Saturday November 09, 2013 | 08:58 PM
Posted by David Epstein

Snow!  Yes that’s right; some snow will fall overnight and into the first part of Sunday as a warm front comes through the area.  There is an area of rain and snow that will be breaking out overnight and bring the first accumulating snow to the higher elevations of Maine and New Hampshire.  Areas closer to the coast could see a few wet flakes mixed in with any rain showers, but I am confident there won’t be any accumulation.

The first map below shows how much snow could fall overnight through the first part of Sunday with the second map showing how the radar should appear around 9AM Sunday.

Fast moving systems are the theme for the next week. After Sunday morning, the main weather features will be a couple of cold fronts to move through and bring clouds and just the chance of some light precipitation.   Afternoon temperature readings will fluctuate several degrees between fronts, before dramatically falling behind an arctic front later Monday.


It’s quite early in the year to have an arctic front make it this far south, but that’s what we have coming Monday night.  Behind this front the coldest air of the season will blast into the area providing a couple of days that are going to feel like Christmas, not two weeks before Thanksgiving. 


The core of the cold air will be here for Wednesday when I expect the maximum temperatures to remain in the 30s along the coast.  Some spots across the mountains only reach the 20s for highs and the snow guns will be running full blast at many of your favorite ski areas.


Don’t fret, this cold snap won’t last.  Towards the end of the week temperatures recover back into the 40s during the day and may get back closer to 50DF next weekend.


Tropical Storms
No doubt you heard about a big typhoon which caused devastation across parts of the Philippines. The death toll will likely exceed 10,000, just an increadibly sad story.   That storm is now weaker but will impact parts of Vietnam and China over the next several days.  There is already another potential storm looming on the horizon for the first part of next week that could add insult to injury.  It’s unfortunate because these people suffered a major earthquake this fall as well.   It seems like they just can’t catch a break over there.
While that part of the world has experienced an active tropical season, our season has been one of the quieter ones in recent years.  The official end to hurricane season in the Atlantic comes to an end on November 30th and unless something dramatically changes, we aren’t going to see any tropical development through the end of the season.


Less Daylight
The light continues to shrink each day.  We continue to lose about 2 minutes of daylight, evenly spread between morning and evening.  The rate at which the light decreases will slow each day through the 21st of December.   At the end of November we lose about a minute and a half of daylight, but that rate slows to under a minute for the second and third weeks of December.     After the winter solstice, the light increases slowly gaining 2 seconds on the 22nd and speeds up to a minute by the end of the first week in January.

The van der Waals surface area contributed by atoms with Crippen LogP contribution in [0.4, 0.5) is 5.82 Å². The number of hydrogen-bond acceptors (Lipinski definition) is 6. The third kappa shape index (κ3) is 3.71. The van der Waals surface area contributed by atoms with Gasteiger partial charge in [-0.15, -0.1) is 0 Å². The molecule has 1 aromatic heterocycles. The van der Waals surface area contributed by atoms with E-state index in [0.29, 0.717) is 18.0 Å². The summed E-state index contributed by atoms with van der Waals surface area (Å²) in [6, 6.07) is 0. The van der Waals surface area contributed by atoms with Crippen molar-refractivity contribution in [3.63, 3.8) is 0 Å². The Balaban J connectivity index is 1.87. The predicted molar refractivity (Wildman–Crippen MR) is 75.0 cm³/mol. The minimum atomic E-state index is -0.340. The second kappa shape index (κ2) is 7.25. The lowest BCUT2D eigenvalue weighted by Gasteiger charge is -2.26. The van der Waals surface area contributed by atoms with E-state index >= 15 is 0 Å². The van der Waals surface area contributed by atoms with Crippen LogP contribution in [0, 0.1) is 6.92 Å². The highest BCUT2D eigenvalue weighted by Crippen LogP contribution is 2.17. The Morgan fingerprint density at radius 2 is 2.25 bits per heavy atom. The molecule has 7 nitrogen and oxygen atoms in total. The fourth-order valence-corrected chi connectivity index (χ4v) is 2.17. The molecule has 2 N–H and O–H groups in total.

The next 8 weeks are the darkest of the year, so try to get outside on sunny days and let the sun hit your face.   Your sleep and general mood will be better if you can expose yourself to some sunlight, especially before 1PM.  This will help keep your body clock regulated and lessen the effects of season affective disorder.


 Gardening this week

 This week my video is on raised beds and how they can help extend the season.  I show you several ways you can use raised bed or cold frames to allow your gardening to start earlier and end later each year.

I'll be updating the forecast for the week on Twitter at @growingwisdom Please follow me there. Feel free to comment or ask questions too.

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About the Author

David Epstein has been a meteorologist for more than 25 years. He spent 16 years in Boston and currently freelances at WGME13 in Portland.

In 2006, David founded, a business producing educational and marketing videos for the green industry. He currently is a professor at Framingham State College, teaches Jan Plan at Colby College and owns Bloomscapes Inc., a landscape design business.

David authored "Gardens Of New England" and his work has been published in Grolier's Science Annual for 10 years. He lives in South Natick, Mass., and has a summer home in Harpswell.

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December 2013

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